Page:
Best Bets

We haven’t quite figured out what to call last Friday’s big earthquake. For the 1964 9.2 quake that happened on Good Friday, that was obvious: A lot of Alaskans call it “the Good Friday Earthquake” or, since it was like really, really big, “the Great Alaska Earthquake.”

If the quake had happened this Friday, Dec. 7, we could have called it “the Pearl Harbor Day Quake,” but of course it didn’t. That’s probably OK. Dec. 7 has enough trauma, particularly if you are part of the Greatest Generation. Speaking of which, honor the day tomorrow that transformed this world and led to a long war, great sacrifice and ultimately the defeat of fascism.

As it turns out — which you would know if you came from the auld country — Nov. 30 is St. Andrew’s Day, celebrated nationally in Scotland. Andrew is the patron saint of both Scotland and fishermen. How a fisherman from Galilee wound up the saint of Scotland is one of those long stories that involves saintly relics and visions of crosses in the sky. The Betster knows a Scot or two, aye, and advocates for calling the quake “the St. Andrews’ Day Earthquake” or, if you want to be informal, “Andy.”

Holy Outlander! Andy turned out to be a shaker, eh? We’ve had some good rollers these past few years, none of which had the decency to happen at reasonable hours. They also haven’t happened in the summer, which is probably a good thing. Could you imagine 1,000 campers and fishermen on the Spit trying to evacuate? Throw in a cruise ship and you’re talking full-throttle panic.

We learned a lesson or two from that 7.9-magnitude quake in January and evacuated smoothly. Here in the tsunami zone on Beluga Lake, we Newsies had the presence of mind to grab our laptops and head for the hills.

You did well, Betsteroids. No one got hurt. No one got in a crash getting off the Spit. Everyone waited out the tsunami warning. Our friends in Anchorage had it worse, and we know they’ll rebuild. Now’s the time to rethink your emergency plan and get your bug-out bag in order.

Celebrate another earthquake survived with fun stuff to do, like these Best Bets:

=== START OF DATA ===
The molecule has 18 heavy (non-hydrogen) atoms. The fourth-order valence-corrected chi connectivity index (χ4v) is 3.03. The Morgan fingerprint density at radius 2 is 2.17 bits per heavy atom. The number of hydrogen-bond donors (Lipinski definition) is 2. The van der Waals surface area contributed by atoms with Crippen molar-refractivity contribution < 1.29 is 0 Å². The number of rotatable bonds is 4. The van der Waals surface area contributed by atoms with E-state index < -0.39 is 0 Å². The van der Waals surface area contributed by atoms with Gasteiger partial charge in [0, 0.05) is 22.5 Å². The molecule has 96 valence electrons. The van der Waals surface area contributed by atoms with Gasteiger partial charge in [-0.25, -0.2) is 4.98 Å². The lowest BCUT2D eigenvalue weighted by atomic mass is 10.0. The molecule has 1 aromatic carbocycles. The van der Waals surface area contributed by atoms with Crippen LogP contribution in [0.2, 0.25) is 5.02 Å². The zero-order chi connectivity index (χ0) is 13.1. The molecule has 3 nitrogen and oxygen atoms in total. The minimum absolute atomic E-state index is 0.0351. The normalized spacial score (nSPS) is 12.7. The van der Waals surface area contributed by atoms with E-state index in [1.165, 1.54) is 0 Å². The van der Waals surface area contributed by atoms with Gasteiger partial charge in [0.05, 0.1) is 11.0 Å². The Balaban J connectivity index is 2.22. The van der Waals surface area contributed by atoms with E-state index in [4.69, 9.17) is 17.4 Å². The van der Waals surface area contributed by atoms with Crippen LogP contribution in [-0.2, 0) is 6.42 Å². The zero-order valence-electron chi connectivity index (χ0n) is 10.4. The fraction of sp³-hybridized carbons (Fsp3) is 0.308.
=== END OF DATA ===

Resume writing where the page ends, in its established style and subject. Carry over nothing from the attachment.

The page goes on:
BEST BARLEY BET: Looking for something, free, fun and educational? Look no further than the next installment of Barley and OATs (Outdoor Adventure Talks) being held from 5:30-6 p.m. tonight at Grace Ridge Brewery. Listen to Drew Hamilton, president of Friends of McNeil River, present on how to get to the beautiful McNeil River Bear Sanctuary, what to pack, and what to expect when in the area.

BEST BETTER HEALTH BET: Head on over to the Homer High School commons from 9 a.m. to noon on Saturday, Dec. 8 for a free flu shot. This is a one day only, free walk-in clinic with preservative-free flu shots for children 6 months and older, adults and pregnant women, with high-dose formula for seniors. Please wear clothing that allows easy access to your upper arms. This is a community-wide emergency preparedness exercise coordinated by the Alaska Section of Public Health Nursing in cooperation with numerous local emergency preparedness partners. For more information, visit or call 907-235-0397.

BEST BENEVOLENT BET: Help out your friendly neighborhood Alaska Islands and Oceans Center while having fun at the same time. Get ready for the holidays by making nature-themed ornaments for the center’s holiday tree from 2-3:30 p.m. this Saturday, Dec. 8. All ages are welcome.

BEST GET TO KNOW YOUR REPS BET: The holiday season can be a nice respite after the stressful midterm election. However, it’s still just as important to know what’s going on in your region and state, and to know exactly who is representing you in state government. If that’s something you’d like to know, head to a meet and greet with Sen. Gary Stevens and Rep.-elect Sarah Vance at 6 p.m. Tuesday, Dec. 11 at the Homer Chamber of Commerce & Visitor Center. Enjoy refreshments and discuss the legislative priorities for the upcoming session.

The halibut hook at the Homer Harbor has been wrapped in lights for the dark winter on Nov. 17 in Homer. (Photo by Michael Armstrong/Homer News)

The halibut hook at the Homer Harbor has been wrapped in lights for the dark winter on Nov. 17 in Homer. (Photo by Michael Armstrong/Homer News)